18 U.S.C. 1715

That is exactly what the USPS did with the Domestic Mail Manual. You can try to spin and minimize that as much as you like, you can't change the fact that it is the law. Those postal definitions are binding because Congress made them so.

You seem to be more interested in arguing than comprehending so I will simply say this - believe what you want. While I may not have stayed in a Holiday Inn Express last night, I have been an attorney for 25 years.

During that time, I have been an assistant prosecuting attorney, a military JAG, and had my own practice doing criminal defense work. I have prosecuted people for firearms law violations and put them in prison. Likewise, I have defended firearms cases. I make every attempt to stay current with the relevant federal (and my own state) laws, regulations, court decisions, Attorney General opinions, etc.

I have discussed this very issue with postal inspectors and ATF legal staff. I know for a fact that mailing a handgun frame is a federal violation. You do as you like.

glummer
July 18, 2009, 12:04 PM
I have been an attorney for 25 years.
...
I have discussed this very issue with postal inspectors and ATF legal staff. I know for a fact that mailing a handgun frame is a federal violation.

Thanks hanno - that one statement could have saved a lot of time and effort if posted earlier. .

hanno
July 18, 2009, 12:12 PM
I prefer to post the relevant laws and regs. That is what I did above. They really are simple enough to understand if you read them thoroughly, comprehend them, and keep an open mind regarding what they actually say instead of approaching them with a bias.

Trebor
July 19, 2009, 12:28 AM
Your logic leads to absurd conclusions. If the frame *is* the gun, then a rifle or shotgun receiver *is* a rifle or shotgun; and, since all ordinary receivers are less than 26" or 28" long, it follows, by your reasoning, that all such receivers, if not assembled into a full-length gun, are in violation of NFA rules. So every time I break down my little Rossi single-shot, the ATF could come knocking at my door? And everyone one who buys an AR lower is buying an NFA weapon? Sure hope they are not monitoring this thread.

It's not "my logic." It's how the ATF views firearms. Legally, if you take all the pieces off a firearm frame; the barrel, the stock, the screws, everyting, that bare frame is STILL legally a firearm, according to the ATF.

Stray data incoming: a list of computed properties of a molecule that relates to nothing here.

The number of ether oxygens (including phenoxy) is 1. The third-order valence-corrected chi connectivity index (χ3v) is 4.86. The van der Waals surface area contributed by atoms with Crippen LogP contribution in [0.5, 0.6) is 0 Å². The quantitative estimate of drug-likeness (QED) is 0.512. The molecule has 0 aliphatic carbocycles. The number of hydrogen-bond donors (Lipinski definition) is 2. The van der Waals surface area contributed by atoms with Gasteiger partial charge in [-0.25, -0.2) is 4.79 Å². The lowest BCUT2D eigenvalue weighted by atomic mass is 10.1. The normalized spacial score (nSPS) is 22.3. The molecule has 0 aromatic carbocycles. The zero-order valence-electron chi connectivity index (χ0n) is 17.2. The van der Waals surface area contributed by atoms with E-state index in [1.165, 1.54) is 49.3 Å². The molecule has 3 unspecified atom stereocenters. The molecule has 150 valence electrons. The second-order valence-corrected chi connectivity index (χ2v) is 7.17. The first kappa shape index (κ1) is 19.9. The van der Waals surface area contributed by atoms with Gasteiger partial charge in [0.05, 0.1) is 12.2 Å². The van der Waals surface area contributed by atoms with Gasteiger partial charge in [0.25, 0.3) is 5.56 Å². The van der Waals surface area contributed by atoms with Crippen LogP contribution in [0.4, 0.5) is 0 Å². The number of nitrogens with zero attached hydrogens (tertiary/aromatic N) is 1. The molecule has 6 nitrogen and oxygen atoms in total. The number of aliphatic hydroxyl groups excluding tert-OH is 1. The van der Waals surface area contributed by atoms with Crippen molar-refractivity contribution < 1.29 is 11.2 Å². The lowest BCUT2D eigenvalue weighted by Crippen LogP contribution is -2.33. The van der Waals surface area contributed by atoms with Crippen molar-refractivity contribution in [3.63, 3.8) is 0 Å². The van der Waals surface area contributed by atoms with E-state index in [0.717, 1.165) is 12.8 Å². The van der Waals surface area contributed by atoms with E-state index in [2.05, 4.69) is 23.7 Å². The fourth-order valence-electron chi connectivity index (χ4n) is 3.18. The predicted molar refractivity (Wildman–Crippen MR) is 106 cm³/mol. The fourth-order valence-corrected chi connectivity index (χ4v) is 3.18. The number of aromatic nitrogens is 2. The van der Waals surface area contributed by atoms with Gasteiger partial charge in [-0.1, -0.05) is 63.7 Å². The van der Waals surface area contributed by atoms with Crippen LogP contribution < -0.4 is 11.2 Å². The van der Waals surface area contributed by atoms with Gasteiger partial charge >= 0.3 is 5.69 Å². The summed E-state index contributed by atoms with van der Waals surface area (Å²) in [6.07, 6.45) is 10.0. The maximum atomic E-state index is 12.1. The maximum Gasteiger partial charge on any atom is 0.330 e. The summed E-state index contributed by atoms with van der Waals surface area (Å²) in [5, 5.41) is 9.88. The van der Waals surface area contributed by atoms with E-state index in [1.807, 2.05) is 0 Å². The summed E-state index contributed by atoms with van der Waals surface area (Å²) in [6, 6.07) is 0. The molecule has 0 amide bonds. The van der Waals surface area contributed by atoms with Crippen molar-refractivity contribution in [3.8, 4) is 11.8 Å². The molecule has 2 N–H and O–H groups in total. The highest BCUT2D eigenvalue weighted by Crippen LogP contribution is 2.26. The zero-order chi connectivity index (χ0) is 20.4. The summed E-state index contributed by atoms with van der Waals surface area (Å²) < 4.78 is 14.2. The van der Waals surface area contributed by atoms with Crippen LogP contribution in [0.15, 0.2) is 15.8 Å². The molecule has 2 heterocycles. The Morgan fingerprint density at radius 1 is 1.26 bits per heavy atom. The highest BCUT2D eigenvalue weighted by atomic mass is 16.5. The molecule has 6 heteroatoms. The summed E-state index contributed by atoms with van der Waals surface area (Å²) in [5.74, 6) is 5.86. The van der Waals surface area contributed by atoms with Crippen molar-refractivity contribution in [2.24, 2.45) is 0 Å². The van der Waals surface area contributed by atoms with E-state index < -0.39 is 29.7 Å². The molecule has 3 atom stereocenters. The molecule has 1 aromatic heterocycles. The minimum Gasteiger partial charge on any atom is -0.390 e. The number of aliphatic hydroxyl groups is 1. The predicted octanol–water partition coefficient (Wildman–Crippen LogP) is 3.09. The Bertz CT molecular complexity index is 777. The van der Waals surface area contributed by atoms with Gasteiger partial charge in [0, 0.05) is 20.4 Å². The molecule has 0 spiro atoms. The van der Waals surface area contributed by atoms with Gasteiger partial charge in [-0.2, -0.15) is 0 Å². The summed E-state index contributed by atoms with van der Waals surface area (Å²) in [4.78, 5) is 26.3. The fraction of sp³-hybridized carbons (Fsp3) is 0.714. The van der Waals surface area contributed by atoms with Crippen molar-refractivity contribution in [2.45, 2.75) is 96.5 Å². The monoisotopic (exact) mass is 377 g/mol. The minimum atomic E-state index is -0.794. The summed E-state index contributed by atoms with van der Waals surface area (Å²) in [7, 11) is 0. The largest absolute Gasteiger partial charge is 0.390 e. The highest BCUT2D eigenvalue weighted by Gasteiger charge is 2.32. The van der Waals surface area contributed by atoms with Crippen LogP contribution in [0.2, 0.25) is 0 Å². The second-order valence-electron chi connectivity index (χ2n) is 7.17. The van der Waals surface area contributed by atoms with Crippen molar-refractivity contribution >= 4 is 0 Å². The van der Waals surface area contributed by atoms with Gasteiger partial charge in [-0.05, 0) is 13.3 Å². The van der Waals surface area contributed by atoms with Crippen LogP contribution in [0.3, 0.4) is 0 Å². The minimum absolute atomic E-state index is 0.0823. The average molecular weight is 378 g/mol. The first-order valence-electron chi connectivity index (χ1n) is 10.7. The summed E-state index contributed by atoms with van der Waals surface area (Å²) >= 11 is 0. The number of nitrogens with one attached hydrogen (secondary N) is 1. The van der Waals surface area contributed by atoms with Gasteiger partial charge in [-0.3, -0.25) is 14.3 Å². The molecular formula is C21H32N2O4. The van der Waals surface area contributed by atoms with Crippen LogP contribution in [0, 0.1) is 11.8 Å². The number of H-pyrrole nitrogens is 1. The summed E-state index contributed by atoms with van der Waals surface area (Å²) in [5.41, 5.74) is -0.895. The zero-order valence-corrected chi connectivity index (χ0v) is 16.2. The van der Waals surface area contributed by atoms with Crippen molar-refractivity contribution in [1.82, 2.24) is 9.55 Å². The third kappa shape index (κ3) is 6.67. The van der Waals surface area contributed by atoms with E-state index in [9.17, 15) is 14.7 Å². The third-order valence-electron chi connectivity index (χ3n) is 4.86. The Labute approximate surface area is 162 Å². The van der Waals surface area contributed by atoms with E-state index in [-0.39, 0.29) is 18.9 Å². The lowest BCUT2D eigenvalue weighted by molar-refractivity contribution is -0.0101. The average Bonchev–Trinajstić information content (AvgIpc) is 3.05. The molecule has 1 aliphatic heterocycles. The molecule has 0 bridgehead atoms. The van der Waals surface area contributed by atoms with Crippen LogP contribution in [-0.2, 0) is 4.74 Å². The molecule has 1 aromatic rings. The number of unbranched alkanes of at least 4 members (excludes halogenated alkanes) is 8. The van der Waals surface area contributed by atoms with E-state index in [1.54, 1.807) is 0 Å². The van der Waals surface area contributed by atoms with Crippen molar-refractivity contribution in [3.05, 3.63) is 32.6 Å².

Removing all the parts does NOT make it "not a gun." It is a still considered a firearm for purposes of how it is tracked, sold or shipped.

Obviously, the ATF does make some distinction between completely assembed firearms, that have to have a minimum length for rifles, and a frame that has no barrel attached, or they would be going after people for violating minimum length. I can't reconcile that contradiction either. But, to be honest, I don't have to: Whether it sounds "absurd" or not, the central fact is still true: The ATF considers the frame/receiver (the serial numbered part) to be *the* gun, whether assembled or disassembled.

ke6guj
July 19, 2009, 01:00 AM
OK, since you are probably a CA-resident, any non-Rostered ( http://certguns.doj.ca.gov/ ) handguns you own are worth a premium here in CA. Reason being, CA-residents can't buy non-rostered handguns and have them shipped to their local dealer. It must be a PPT (Person-to-Person) Transfer done at a CA FFL. As an example, a Colt Python in CA may have a $200 premium over national prices due to the difficulty of purchasing a Python. Other non-rostered handguns have CA premium pricing as well.

So, before you list them on gunbroker or a nationwide forum, I'd suggest you list them on www.calguns.net . If you don't get any bites on them there, then list them on gunbroker, etc. But rare stuff that us CA guys can't easily get normally gets bought up fast.

Oh, and if you do sell it out of state through an out-of-state FFL, I'd suggest you fill out a No Longer In Possession form to tell CADOJ that you no longer own that handgun. http://ag.ca.gov/firearms/forms/pdf/BOF4546NLIP0209.pdf